ABSP: Always Be Succession Planning

In the fast paced world of business, it can take long hours and intense focus just to keep up. Keeping up, however, is not enough. To remain relevant in the long term it is imperative to stay a few steps ahead, planning for paradigm shifting developments in technology, law and culture. This requires vision with regards to R&D, capital, marketing and more. It also means having the right team in place, not just today, but for tomorrow, whatever the future might bring. Diligent boards understand that a little succession planning goes a long way. When looking to ensure that your future team is as talented and comprehensive as your current one (or more so!), the following advice is worth keeping in mind. 

Succession Planning is Ongoing: Plan Ahead

People leave. They resign, get fired, retire or otherwise walk out the door. A company that scrambles to replace talent after the unexpected happens is somewhat akin to the frazzled shopper looking for a parking spot at the mall on December 24th.

“At the most senior level, we have conversations with our executive directors every quarter about succession plans and new roles that may be coming up,” says Sarah Totham, Director of Talent and Organisational Development, Legal & General at GAIA HR Consultancy. [1]

The front office of a major league baseball team will not feel confident starting the season with just enough solid arms to make up a pitching staff. Experience tells them they will need backup hurlers when injury or individual struggles deplete the staff. It pays for all companies to think this way. In sales they have ‘ABC’ (Always Be Closing). ABSP may not have the same ring to it, but it really does pay to always be succession planning. 

Top Talent Can Come from Anywhere

Sometimes there will be ‘Prince Charles Candidates’; seemingly obvious successors waiting in the wings, ready to assume a coveted position when their predecessor finally vacates the role. Nonetheless, it always pays to keep an open mind. Exceptional talent from other organizations may grow impatient with their slow trajectory, and can be plucked if a more expedited career path can be presented. Conversely, the right person to replace an outgoing all star may be toiling quietly, yet excellently, within your own organization. They key is to have a keen eye for matching skill sets with positions, which leads to our next point…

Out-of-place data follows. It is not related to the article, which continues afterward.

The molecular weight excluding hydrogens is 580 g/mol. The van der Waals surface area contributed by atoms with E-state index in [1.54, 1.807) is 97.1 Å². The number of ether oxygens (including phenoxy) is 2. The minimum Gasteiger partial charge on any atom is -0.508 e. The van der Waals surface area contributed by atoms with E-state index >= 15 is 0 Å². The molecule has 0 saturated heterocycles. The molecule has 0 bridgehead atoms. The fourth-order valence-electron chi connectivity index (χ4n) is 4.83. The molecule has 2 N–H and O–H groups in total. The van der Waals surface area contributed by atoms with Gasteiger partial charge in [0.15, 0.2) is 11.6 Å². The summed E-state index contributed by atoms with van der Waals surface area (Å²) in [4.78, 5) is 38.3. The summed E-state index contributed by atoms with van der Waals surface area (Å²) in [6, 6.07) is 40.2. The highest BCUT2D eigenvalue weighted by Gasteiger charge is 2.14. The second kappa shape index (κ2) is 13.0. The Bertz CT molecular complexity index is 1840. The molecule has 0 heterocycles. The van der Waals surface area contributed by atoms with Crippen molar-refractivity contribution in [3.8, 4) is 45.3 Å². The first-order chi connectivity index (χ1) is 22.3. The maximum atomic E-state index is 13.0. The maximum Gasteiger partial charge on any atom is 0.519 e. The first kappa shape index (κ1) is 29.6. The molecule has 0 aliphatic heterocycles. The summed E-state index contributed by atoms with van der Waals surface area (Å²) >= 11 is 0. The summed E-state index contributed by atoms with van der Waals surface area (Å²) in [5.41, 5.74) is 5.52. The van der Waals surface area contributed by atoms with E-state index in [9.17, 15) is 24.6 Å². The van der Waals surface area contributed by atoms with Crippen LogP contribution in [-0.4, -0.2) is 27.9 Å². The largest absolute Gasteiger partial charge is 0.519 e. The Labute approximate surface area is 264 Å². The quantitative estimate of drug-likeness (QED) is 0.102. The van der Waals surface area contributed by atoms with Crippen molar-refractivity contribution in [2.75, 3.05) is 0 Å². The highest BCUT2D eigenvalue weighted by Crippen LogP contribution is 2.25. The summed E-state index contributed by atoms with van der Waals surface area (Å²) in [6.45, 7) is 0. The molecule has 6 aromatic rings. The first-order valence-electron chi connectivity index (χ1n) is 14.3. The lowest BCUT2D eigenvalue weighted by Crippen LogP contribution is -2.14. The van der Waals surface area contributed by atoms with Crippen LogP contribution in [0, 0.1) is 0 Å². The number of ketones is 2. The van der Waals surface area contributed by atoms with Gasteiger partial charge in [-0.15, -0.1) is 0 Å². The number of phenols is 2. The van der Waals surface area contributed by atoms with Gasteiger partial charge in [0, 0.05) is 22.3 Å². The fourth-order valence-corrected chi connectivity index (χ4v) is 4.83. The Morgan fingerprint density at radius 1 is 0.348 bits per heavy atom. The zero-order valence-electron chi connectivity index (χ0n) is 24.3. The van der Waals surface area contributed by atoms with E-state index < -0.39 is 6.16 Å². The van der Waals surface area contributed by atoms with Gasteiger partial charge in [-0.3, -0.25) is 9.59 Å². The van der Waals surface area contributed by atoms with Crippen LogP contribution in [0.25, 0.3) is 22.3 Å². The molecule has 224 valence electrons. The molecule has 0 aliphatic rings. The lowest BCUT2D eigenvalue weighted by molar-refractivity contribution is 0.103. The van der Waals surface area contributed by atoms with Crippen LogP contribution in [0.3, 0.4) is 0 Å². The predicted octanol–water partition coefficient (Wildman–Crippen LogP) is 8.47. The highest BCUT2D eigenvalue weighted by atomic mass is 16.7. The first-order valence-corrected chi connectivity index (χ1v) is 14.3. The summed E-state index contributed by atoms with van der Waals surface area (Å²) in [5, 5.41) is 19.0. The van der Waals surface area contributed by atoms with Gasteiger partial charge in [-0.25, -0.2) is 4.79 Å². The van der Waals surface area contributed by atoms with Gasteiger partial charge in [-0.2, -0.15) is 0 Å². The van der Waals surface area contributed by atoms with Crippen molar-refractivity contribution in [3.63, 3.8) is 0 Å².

Assess for Success

It seems there are as many models for assessing aptitudes, personality types and ‘company fit’ as there are fish in the sea. What’s key is to tackle the task of assessment diligently and with an open mind. What really drives success in a particular role? Is direct experience a must have? Is it preferable to locate somebody with the innate aptitudes for excellence in a position and teach them the ropes? 

“Performance refers to their current performance at their current position, Potential refers to their ability to learn a new task and incorporate their skills into higher-level positions,” writes Kalley Anderson, Director of Marketing, Trackstar. [1]

Lists of potential successors for any given position should be in place at any time. Upside potential should be considered when hiring, even for lower level roles. If hiring internally, who will replace the replacement? 

Get ‘Er Done

“Do or do not, there is no try” says Yoda, the beloved green Jedi of Star Wars fame. The same holds true for succession planning. 

“Plans do not develop anyone — only development experiences develop people,” writes Marshall Goldsmith for the Harvard Business Review.

“The metrics a company could establish for Succession Development might include goals like the percent of executive level vacancies that are actually filled with an internal promotion vs. an external hire, or the percent of promotions that actually come from the high-potential pool.” [2]

Keep your pipeline stacked with candidates. Advance your talent by investing in education and training. Allow employees to diversify their responsibilities and keep a close eye on the results. 

While it may be impossible to anticipate what the future has in store, making succession planning a priority will make change, either expected or unexpected, easier to deal with. Succession planning should be lead from the top. HR should be given a seat at the table and outside recruitment agencies should be consulted for their depth of knowledge on industry standards and talent availability. 

Cited Sources
1 Welsh, John. “7 Steps To Successful Succession Planning.” Forbes. Forbes Magazine, January 17, 2019. https://www.forbes.com/sites/johnwelsheurope/2019/01/14/7-steps-to-successful-succession-planning/#108d388b45fb.
2 Goldsmith, Marshall. “4 Tips for Efficient Succession Planning.” Harvard Business Review, July 23, 2014. https://hbr.org/2009/05/change-succession-planning-to.
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Henry Goldbeck

Henry E. Goldbeck, President of Goldbeck Recruiting Inc, is a Certified Personnel Consultant (CPC) and founded Goldbeck Recruiting in 1997. Since then, Henry has built the company's reputation as a leading headhunter and recruitment agency in sales, marketing, operations, engineering, and executive level positions across a variety of industries.

President & CEO at Goldbeck Recruiting Inc.